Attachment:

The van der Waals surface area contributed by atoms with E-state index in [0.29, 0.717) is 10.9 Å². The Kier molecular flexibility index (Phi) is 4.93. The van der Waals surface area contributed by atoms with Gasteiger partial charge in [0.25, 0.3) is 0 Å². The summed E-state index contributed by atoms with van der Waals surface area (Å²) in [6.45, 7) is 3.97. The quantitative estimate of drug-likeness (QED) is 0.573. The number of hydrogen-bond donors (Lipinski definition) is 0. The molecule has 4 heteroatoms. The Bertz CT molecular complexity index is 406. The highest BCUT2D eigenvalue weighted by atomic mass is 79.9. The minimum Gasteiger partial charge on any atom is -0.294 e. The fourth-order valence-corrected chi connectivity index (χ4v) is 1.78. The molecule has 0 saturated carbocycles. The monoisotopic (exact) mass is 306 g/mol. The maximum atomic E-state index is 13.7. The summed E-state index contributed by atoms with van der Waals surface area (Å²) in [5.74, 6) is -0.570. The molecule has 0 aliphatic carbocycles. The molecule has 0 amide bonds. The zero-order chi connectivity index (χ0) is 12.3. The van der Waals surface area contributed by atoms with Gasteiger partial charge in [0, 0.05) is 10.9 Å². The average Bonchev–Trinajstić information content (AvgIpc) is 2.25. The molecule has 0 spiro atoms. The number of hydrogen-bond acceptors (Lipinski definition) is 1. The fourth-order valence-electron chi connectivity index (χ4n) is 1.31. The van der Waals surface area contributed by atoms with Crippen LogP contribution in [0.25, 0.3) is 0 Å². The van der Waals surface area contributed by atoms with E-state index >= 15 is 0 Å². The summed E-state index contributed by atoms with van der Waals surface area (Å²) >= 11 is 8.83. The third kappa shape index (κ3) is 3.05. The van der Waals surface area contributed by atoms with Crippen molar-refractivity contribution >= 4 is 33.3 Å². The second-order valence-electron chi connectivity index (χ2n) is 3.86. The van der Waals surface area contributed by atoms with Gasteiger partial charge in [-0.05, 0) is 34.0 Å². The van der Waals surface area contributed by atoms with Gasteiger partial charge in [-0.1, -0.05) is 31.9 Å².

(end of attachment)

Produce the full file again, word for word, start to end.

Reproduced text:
The van der Waals surface area contributed by atoms with E-state index in [0.29, 0.717) is 10.9 Å². The Kier molecular flexibility index (Phi) is 4.93. The van der Waals surface area contributed by atoms with Gasteiger partial charge in [0.25, 0.3) is 0 Å². The summed E-state index contributed by atoms with van der Waals surface area (Å²) in [6.45, 7) is 3.97. The quantitative estimate of drug-likeness (QED) is 0.573. The number of hydrogen-bond donors (Lipinski definition) is 0. The molecule has 4 heteroatoms. The Bertz CT molecular complexity index is 406. The highest BCUT2D eigenvalue weighted by atomic mass is 79.9. The minimum Gasteiger partial charge on any atom is -0.294 e. The fourth-order valence-corrected chi connectivity index (χ4v) is 1.78. The molecule has 0 saturated carbocycles. The monoisotopic (exact) mass is 306 g/mol. The maximum atomic E-state index is 13.7. The summed E-state index contributed by atoms with van der Waals surface area (Å²) in [5.74, 6) is -0.570. The molecule has 0 aliphatic carbocycles. The molecule has 0 amide bonds. The zero-order chi connectivity index (χ0) is 12.3. The van der Waals surface area contributed by atoms with Gasteiger partial charge in [0, 0.05) is 10.9 Å². The average Bonchev–Trinajstić information content (AvgIpc) is 2.25. The molecule has 0 spiro atoms. The number of hydrogen-bond acceptors (Lipinski definition) is 1. The fourth-order valence-electron chi connectivity index (χ4n) is 1.31. The van der Waals surface area contributed by atoms with Crippen LogP contribution in [0.25, 0.3) is 0 Å². The van der Waals surface area contributed by atoms with E-state index >= 15 is 0 Å². The summed E-state index contributed by atoms with van der Waals surface area (Å²) >= 11 is 8.83. The third kappa shape index (κ3) is 3.05. The van der Waals surface area contributed by atoms with Crippen molar-refractivity contribution >= 4 is 33.3 Å². The second-order valence-electron chi connectivity index (χ2n) is 3.86. The van der Waals surface area contributed by atoms with Gasteiger partial charge in [-0.05, 0) is 34.0 Å². The van der Waals surface area contributed by atoms with Gasteiger partial charge in [-0.1, -0.05) is 31.9 Å².